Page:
Latest insights from our experts

Posted 3 October 2016
by Simon Sanger-Anderson

Service Charges

This eflash covers 2 recent cases concerning service charges; the first is a case about whether letting via Airbnb is a breach of a lease and the second is about whether a housing association can recover service charges when they are not set out in the tenancy agreement.

In Nemcova v Fairfield Rents Ltd (2016), the tribunal had to decide whether a leaseholder had breached a term in their lease that the flat could only be used as a “private residence”.  The leaseholder was letting the flat out for short periods through Airbnb.  The tribunal decided that letting through Airbnb for short periods of time was a breach because there was no connection between the occupier and the residence and no degree of permanence to the situation.

The principle from this case could equally apply to a tenancy agreement containing a term that the tenant must use the property as a “private residence”.

In Cardiff Housing Association Limited v Kahr (2016), the tribunal had to decide whether a housing tenant was liable for service charges when her tenancy agreement did not specify what they were.  What it appears happened is fairly common; when the Housing Association issued the tenancy agreement, they failed to fill out a section which required the service charges to be listed.

The first tier tribunal found that the failure to set out the service charges meant the landlord could not recover them.  The Housing Association appealed.  The Upper Tribunal decided that the tenant was liable even though they were not specified because:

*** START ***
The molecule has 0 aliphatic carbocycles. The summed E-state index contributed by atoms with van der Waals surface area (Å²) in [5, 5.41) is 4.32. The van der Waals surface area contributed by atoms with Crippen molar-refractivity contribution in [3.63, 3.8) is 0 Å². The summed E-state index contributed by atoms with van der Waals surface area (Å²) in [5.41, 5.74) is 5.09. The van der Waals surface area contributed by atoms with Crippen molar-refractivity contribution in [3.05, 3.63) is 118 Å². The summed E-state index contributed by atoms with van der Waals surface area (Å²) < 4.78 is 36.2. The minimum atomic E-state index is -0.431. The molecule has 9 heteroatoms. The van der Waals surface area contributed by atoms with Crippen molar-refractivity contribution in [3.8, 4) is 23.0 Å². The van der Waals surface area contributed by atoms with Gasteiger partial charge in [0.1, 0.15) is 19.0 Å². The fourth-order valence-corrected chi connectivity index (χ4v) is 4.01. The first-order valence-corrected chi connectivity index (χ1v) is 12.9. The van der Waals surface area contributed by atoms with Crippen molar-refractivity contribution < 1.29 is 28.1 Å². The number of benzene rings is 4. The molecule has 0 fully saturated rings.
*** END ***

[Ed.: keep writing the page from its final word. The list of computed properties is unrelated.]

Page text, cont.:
Information about the services that were provided were easily obtainable; The landlord provided regular information as to what services were provided; The tenant had agreed to pay for those services and had paid for them in the past; and, most importantly the tenancy agreement specified a sum that was to be paid for the service charges thus alerting the tenant to there being a charge.

In our view, whilst it is not fatal that the services which might be charged to a tenant have not been specified in a tenancy agreement, a failure to give a figure on those charges from the outset on the agreement or, during the course of the tenancy, a lack of information about the services provided and their cost might be.  Landlords should, as a matter of best practice, provide service charge summaries on an annual basis and not just when requested by the tenant.

Further advice Please contact our specialists Simon Sanger-Anderson, Sarah Schooling, Jenny Lloyd or Adele Atkinson at Broadwalk House, Southernhay West, Exeter EX1 1UA call: 01392 207020 or email:

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About the author

Simon Sanger-Anderson

Consultant and Solicitor

Consultant and solicitor within the firm's registered providers team